Disney just can’t seem to stay out of trademark fights. Today’s story is about the upcoming film Moana, featuring a Polynesian character of the same name.
Disney Fights Trademark Trolls Over Future Princess Moana
In 2016, Disney will release Moana, the latest in its series of zillion-dollar-making “princess” cartoons. The plot description is as follows:
A young woman uses her navigational talents to set sail for a fabled island. Joining her on the adventure is her hero, the legendary demi-god Maui.
There will probably be songs and stuff too.
Disney announced the upcoming film sometime in 2013. On October 7, 2014, a company called EpicStone Group,INC. (I’m not sure why it’s expressed that way, but so it goes) filed an application with the U.S. Patent and Trademark Office to protect the mark THE MOANA in class 028 for the following goods:
Action figure toys; Articles of clothing for toys; Bath toys; Battery operated action toys; Bendable toys; Children’s dress up accessories, namely, toy helmets for play; Children’s educational toys for developing fine motor, oral language, numbers, counting, colors and alphabet skills sold in a fabric bag which has a clear vinyl window for viewing small trinkets and toys securely contained within the bag itself; Children’s educational toys for developing knowledge of planets; Children’s multiple activity toys; Children’s multiple activity toys sold as a unit with printed books; Children’s wire construction and art activity toys; Clockwork toys; Clockwork toys; Collectable toy figures; Construction toys; Educational toy for the purpose of the demonstration of alternative energy sources; Educational toys for teaching and testing knowledge relating to the politics, political process, and political history of the United States; Educational toys for teaching math principles to children, namely, manipulative blocks for displaying patterns and groupings; Educational toys for teaching music principles to children, namely, hand-held music notation symbols and music related figures, such as individual hand-held piano keys; Educational toys in the nature of an illustrated wall map; Fantasy character toys; Mechanical action toys; Mechanical toys; Modeled plastic toy figurines; Music box toys; Non-electronic toy vehicles; Pet toys; Plastic character toys; Play houses and toy accessories therefor; Play mats containing infant toys; Play mats for use with toy vehicles; Plush toys; Pop up toys; Positionable printed toy figures for use in games; Positionable printed toy figures for use in puzzles; Positionable three dimensional toys for use in games; Positionable toy figures; Positionable two dimensional toys for use in games; Printing toys; Pull toys; Push toys; Ride-on toys; Ride-on toys and accessories therefor; Role playing toys in the nature of play sets for children to imitate real life occupations; Rubber character toys; Sand toys; Sketching toys; Squeeze toys; Stuffed toy animals; Stuffed toy bears; Stuffed toys; Talking electronic press-down toy; Talking toys; Toy action figures; Toy airplanes; Toy armor; Toy building blocks; Toy buildings and accessories therefor; Toy clocks and watches; Toy construction sets; Toy figures; Toy model cars; Toy model hobby craft kits for constructing toy model landscapes, scenery, and action figures; Toy model kit cars; Toy model vehicles and related accessories sold as units; Toy models; Toy music boxes; Toy robots; Toy swords; Toy vehicles; Toy weapons; Toys for domestic pets; Toys, namely, children’s dress-up accessories; Toys, namely, puppets and accessories therefor; Transforming robotic toy vehicles; Transforming robotic toys; Two and three dimensional positionable figures sold as an integral component of toys; Two and three dimensional positionable toy figures sold as a unit with educational books; Two and three dimensional positionable toy figures sold as a unit with memory training equipment.; Two and three dimensional positionable toy figures sold as a unit with other toys; Water squirting toys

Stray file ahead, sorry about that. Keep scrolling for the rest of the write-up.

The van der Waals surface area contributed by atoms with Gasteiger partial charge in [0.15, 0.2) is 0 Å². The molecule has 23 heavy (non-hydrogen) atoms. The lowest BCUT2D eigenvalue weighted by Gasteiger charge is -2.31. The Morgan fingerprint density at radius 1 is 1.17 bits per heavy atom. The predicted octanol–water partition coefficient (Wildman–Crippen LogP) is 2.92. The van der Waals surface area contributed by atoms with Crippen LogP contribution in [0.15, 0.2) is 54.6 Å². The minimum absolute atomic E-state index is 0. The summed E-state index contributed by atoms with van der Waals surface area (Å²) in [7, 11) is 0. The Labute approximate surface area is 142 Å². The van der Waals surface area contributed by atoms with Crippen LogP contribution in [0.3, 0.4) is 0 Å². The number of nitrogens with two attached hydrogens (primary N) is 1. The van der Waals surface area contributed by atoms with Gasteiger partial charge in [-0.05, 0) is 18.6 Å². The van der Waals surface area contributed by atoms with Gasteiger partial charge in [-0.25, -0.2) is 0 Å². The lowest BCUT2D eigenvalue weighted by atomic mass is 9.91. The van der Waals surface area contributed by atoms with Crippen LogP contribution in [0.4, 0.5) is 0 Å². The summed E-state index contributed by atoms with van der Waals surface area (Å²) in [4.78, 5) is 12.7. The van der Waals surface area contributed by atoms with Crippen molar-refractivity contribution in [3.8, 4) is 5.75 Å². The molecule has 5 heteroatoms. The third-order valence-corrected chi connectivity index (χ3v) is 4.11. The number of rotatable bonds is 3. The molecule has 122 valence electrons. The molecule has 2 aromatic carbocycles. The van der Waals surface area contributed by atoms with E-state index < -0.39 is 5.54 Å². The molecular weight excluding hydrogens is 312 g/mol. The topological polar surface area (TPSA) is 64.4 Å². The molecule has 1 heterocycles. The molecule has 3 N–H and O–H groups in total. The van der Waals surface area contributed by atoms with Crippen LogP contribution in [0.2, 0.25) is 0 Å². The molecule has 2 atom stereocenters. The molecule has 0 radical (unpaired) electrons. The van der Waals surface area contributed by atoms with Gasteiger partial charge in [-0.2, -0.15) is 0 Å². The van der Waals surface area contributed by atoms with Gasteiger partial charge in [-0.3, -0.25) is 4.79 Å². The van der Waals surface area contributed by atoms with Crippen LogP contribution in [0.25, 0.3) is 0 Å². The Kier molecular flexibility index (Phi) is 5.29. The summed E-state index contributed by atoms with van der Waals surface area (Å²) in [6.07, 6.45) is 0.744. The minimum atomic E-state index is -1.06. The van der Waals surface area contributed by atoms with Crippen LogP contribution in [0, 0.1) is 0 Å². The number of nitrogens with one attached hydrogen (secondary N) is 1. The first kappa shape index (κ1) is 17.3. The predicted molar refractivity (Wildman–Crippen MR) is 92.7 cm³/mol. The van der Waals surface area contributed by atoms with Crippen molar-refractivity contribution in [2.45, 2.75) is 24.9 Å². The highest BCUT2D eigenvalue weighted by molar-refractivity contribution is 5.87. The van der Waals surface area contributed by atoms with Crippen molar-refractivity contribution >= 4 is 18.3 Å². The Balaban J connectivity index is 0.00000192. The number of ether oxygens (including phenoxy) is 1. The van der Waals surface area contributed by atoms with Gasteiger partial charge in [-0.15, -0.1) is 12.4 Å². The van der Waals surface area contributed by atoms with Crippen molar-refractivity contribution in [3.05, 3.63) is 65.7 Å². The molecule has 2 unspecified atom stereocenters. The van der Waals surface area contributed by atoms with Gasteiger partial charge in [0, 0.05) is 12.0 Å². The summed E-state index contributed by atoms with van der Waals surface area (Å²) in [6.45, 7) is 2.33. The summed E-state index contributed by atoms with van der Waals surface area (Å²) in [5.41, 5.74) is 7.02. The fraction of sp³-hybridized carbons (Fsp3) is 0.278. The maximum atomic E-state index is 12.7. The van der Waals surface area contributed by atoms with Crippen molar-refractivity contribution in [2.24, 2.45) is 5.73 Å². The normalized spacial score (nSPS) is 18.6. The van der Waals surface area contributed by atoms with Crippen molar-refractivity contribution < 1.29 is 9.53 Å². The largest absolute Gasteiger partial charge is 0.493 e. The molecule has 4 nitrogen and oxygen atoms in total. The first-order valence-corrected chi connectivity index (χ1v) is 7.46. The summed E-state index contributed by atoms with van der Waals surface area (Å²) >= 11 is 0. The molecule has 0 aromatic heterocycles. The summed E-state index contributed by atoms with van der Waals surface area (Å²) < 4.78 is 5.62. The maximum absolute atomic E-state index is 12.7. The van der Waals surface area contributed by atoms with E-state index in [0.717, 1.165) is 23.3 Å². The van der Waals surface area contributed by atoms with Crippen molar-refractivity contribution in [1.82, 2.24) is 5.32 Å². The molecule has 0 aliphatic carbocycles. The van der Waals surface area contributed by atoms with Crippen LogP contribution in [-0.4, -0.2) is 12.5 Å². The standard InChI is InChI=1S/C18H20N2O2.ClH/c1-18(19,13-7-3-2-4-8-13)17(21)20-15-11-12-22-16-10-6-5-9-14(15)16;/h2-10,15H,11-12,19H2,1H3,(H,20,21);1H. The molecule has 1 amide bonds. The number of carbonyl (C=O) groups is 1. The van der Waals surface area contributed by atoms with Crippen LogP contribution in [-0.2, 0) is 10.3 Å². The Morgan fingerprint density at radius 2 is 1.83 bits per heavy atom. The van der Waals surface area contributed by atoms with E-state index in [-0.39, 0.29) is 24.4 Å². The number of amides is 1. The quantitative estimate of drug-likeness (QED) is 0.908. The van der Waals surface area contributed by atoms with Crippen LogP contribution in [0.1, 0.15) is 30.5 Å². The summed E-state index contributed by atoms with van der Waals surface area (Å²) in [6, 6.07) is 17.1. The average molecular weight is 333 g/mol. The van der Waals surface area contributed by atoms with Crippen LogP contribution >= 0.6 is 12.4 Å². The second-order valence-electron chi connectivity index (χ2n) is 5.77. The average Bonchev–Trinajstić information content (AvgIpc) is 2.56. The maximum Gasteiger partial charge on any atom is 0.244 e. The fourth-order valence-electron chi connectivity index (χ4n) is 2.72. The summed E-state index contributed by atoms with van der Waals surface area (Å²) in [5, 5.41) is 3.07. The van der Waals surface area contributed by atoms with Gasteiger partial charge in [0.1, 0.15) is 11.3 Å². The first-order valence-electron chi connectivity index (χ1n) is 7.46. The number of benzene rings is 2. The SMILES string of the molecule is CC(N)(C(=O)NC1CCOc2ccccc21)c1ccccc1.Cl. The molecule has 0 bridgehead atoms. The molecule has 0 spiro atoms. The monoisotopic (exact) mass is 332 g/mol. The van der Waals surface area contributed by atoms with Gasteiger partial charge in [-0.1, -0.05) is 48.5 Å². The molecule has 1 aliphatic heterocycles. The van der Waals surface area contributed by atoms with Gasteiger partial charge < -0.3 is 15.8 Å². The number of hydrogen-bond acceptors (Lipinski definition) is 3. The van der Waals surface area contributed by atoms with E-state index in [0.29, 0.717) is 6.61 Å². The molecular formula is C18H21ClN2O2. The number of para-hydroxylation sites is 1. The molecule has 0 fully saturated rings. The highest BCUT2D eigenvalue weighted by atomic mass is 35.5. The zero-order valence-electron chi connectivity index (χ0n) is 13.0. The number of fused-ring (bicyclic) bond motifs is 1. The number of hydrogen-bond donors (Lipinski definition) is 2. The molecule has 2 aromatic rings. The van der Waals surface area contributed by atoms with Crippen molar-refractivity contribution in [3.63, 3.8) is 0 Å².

In November 2014, Disney filed several USPTO applications for the mark DISNEY MOANA for a variety of goods and services. Cue the dramatic music.
Eventually, Disney instituted a proceeding to oppose EpicStone’s THE MOANA application. Effectively, Disney is claiming that EpicStone is a trademark troll who is abusing the system and has:
a bad faith intent to trade-off of the goodwill of Opposer’s animated film, characters, and marks, to interfere with legitimate its business, and to gain financial rewards through such bad faith filing.
There are a few things to clear up before we proceed:
- The “THE” in front of EpicStone’s mark THE MOANA makes no difference in this inquiry. MOANA and THE MOANA are effectively the same trademark.
- When you file a USPTO trademark application, you must sign a statement with the following text:
The signatory believes that the best of the signatory’s knowledge and belief, no other person has the right to use the mark in commerce, either in the identical form or in such near resemblance as to be likely, when used on or in connection with the goods/services of such other person, to cause confusion or mistake, or to deceive.
Disney stated that EpicStone has:
an established pattern of filing numerous intent-to-use applications for marks that are identical or nearly identical to well-known third-party marks for films, television shows, books, and characters.
The evidence shows that this is true. EpicStone has filed applications in the past for marks like THE UGLY BETTY, THE ALF, and THE INDEPENDENCE DAY.